Hi there below is the pseudo code for my binary search implementation:

Input: (A[0...n-1], K)
   l ← 0; r ← n-1
   while l ≤ r do
      m ← floor((l+r)/2)
      if K > A[m] then l ← m+1
      else if K < A[m] then r ← m-1 else return m
      end if 
   end while
   return -1 // key not found

I was just wondering how to calculate the number of comparisons this implementation would make in the worst case for a sorted array of size n?

Would the number of comparisons = lg n + 1? or something different?

  • 1
    There’s an error in your code: if K > A[m] then return l ← m+1 should be if K > A[m] then l ← m+1 without the return. – Gumbo May 13 '12 at 11:29

The worst-case in this case is, if the element K is not present in A and smaller than all elements in A. Then we have two comparisons in each step: K > A[m] and K < A[m].

For in each step the array is being cut into two parts, each of the size (n-1)/2, we have a maximum of log_2(n-1) steps.

This leads to a total of 2*log_2(n-1) comparisons, which asymptotically indeed equals to O(log(n)).

  • The worst case should be if all elements are the same! Thus the time complexity should be O(n) – Pikesh Prasoon Aug 30 '18 at 23:43

A very minor correction to hielsnoppe's answer:

In an n-element array (n > 0), the element to compare is at index m = floor((n-1)/2). So there are three possibilities

  1. A[m] < K, then after one comparison, the search continues in an n-1-m = ceiling((n-1)/2)-element array.
  2. A[m] > K, then after two comparisons, the search continues in an m-element array.
  3. A[m] == K, then we're done after two comparisons.

So if we denote the maximal (worst-case) number of comparisons for a search in an n-element array by C(n), we have

C(0) = 0
C(n) = max { 1 + C(ceiling((n-1)/2), 2 + C(floor((n-1)/2) }, n > 0

For odd n = 2k+1, the floor and ceiling are identical, so the maximum is evidently the latter,

C(2k+1) = 2 + C(k)

and for even n = 2k, we find

C(2k) = max { 1 + C(k), 2 + C(k-1) }.

For n = 2, that resolves to C(2) = 1 + C(1) = 1 + 2 = 3, for all larger even n, the maximum is 2 + C(k-1), since for n >= 1 we have C(n) <= C(n+1) <= C(n) + 1.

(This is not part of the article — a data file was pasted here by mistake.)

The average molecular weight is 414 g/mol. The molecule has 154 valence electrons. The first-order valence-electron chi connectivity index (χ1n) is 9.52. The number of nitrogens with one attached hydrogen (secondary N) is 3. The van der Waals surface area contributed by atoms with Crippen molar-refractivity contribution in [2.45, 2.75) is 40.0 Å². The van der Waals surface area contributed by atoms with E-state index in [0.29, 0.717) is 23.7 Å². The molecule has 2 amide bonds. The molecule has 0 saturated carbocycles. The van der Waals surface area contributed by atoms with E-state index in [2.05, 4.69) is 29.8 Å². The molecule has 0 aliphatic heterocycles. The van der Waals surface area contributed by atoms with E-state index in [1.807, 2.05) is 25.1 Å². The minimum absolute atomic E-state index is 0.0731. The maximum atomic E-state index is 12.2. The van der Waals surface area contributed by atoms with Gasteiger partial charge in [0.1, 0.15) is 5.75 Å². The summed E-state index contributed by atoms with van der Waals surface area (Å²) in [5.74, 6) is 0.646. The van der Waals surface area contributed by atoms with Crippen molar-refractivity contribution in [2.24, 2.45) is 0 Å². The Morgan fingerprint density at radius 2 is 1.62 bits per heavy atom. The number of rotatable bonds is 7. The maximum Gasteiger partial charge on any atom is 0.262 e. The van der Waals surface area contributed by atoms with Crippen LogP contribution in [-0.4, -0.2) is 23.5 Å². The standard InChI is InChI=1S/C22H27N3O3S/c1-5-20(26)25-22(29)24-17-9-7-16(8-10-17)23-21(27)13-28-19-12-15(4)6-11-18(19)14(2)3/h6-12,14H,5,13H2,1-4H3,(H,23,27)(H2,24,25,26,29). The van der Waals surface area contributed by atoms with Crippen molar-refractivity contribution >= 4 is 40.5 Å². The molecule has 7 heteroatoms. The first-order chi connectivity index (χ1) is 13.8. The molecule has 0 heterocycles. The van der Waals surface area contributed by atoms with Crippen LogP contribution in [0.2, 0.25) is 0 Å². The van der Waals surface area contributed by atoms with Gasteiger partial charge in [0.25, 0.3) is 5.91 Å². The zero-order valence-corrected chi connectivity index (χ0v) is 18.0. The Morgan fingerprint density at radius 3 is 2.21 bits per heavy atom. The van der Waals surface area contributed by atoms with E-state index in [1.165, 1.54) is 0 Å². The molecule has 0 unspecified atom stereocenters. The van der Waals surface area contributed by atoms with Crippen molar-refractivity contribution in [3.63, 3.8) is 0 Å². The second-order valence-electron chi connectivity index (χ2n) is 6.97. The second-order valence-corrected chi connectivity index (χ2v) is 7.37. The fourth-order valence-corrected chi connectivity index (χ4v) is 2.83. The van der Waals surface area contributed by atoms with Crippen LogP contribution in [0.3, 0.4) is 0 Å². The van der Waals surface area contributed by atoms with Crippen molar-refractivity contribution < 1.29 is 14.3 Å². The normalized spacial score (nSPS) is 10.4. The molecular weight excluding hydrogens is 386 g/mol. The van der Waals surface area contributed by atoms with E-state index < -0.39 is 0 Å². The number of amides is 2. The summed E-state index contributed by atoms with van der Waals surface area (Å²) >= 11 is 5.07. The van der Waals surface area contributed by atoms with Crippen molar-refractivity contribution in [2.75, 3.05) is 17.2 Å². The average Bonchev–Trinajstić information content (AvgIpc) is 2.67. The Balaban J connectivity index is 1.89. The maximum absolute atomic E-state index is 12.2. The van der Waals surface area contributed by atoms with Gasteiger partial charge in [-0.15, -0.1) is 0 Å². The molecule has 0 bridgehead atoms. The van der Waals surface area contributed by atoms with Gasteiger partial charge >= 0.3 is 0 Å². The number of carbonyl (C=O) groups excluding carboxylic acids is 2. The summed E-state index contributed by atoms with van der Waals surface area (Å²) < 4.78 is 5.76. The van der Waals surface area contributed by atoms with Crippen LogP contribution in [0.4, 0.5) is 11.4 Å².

Evaluating the recursion for the first few n, we find

C(0) = 0
C(1) = 2
C(2) = 3
C(3) = C(4) = 4
C(5) = C(6) = 5
C(7) = C(8) = C(9) = C(10) = 6
C(11) = ... = C(14) = 7
C(15) = ... = C(22) = 8
C(23) = ... = C(30) = 9

So by induction we prove

C(n) = 2k, if 2^k <= n+1 < 2k + 2^(k-1), and
C(n) = 2k+1, if 2^k + 2^(k-1) <= n+1 < 2^(k+1)


C(n) = 2*log2(n+1) + floor(2*(n+1)/(3*2^floor(log2(n+1)))).

This is an exact upper bound.


According to the wikipedia page on binary search, the worst-case performance of this algorithm is O(lg n), which measures the asymptotical number of comparisons needed. The actual worst-case number of comparisons would be 2*lg(n-1), as has been pointed in @hielsnoppe's answer.

The pseudocode in the question represents the typical implementation of a binary search, so the expected performance complexities hold for an array (or vector) of size n:

  • Best case performance: O(1)
  • Average case performance: O(lg n)
  • Worst case performance: O(lg n)

On closer inspection, there are two problems with the pseudocode in the question:

  • The line: if K > A[m] then return l ← m+1 should read if K > A[m] then l ← m+1. You can't return yet
  • The line: m ← floor((l+r)/2) might cause an overflow if the numbers are large enough when working with fixed-size integers. The correct syntax varies depending on the actual programming language you're using, but something along this will fix the problem: m ← (l + r) >>> 1, where >>> is the unsigned right shift operator. Read more about the problem in here.

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